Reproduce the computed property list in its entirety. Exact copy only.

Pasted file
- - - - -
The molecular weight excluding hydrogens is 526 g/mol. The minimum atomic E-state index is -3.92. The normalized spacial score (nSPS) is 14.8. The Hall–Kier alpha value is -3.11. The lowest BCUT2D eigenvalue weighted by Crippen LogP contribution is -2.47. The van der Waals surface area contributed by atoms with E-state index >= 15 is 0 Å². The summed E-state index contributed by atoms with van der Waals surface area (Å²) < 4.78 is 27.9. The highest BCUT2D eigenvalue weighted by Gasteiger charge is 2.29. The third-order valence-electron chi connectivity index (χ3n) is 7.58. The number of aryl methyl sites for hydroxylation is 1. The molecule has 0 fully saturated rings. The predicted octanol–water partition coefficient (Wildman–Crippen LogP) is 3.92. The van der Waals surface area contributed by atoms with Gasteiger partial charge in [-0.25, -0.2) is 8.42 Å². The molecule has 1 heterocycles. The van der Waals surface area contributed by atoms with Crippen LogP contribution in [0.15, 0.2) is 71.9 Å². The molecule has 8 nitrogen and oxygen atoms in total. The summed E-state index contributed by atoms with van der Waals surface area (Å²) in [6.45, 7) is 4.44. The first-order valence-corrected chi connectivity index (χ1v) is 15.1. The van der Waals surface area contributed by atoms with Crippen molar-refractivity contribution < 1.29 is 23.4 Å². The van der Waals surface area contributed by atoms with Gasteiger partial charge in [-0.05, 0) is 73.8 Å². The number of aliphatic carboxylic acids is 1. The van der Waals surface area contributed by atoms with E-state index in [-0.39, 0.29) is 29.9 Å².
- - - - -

The molecular weight excluding hydrogens is 526 g/mol. The minimum atomic E-state index is -3.92. The normalized spacial score (nSPS) is 14.8. The Hall–Kier alpha value is -3.11. The lowest BCUT2D eigenvalue weighted by Crippen LogP contribution is -2.47. The van der Waals surface area contributed by atoms with E-state index >= 15 is 0 Å². The summed E-state index contributed by atoms with van der Waals surface area (Å²) < 4.78 is 27.9. The highest BCUT2D eigenvalue weighted by Gasteiger charge is 2.29. The third-order valence-electron chi connectivity index (χ3n) is 7.58. The number of aryl methyl sites for hydroxylation is 1. The molecule has 0 fully saturated rings. The predicted octanol–water partition coefficient (Wildman–Crippen LogP) is 3.92. The van der Waals surface area contributed by atoms with Gasteiger partial charge in [-0.25, -0.2) is 8.42 Å². The molecule has 1 heterocycles. The van der Waals surface area contributed by atoms with Crippen LogP contribution in [0.15, 0.2) is 71.9 Å². The molecule has 8 nitrogen and oxygen atoms in total. The summed E-state index contributed by atoms with van der Waals surface area (Å²) in [6.45, 7) is 4.44. The first-order valence-corrected chi connectivity index (χ1v) is 15.1. The van der Waals surface area contributed by atoms with Crippen molar-refractivity contribution < 1.29 is 23.4 Å². The van der Waals surface area contributed by atoms with Gasteiger partial charge in [-0.05, 0) is 73.8 Å². The number of aliphatic carboxylic acids is 1. The van der Waals surface area contributed by atoms with E-state index in [-0.39, 0.29) is 29.9 Å².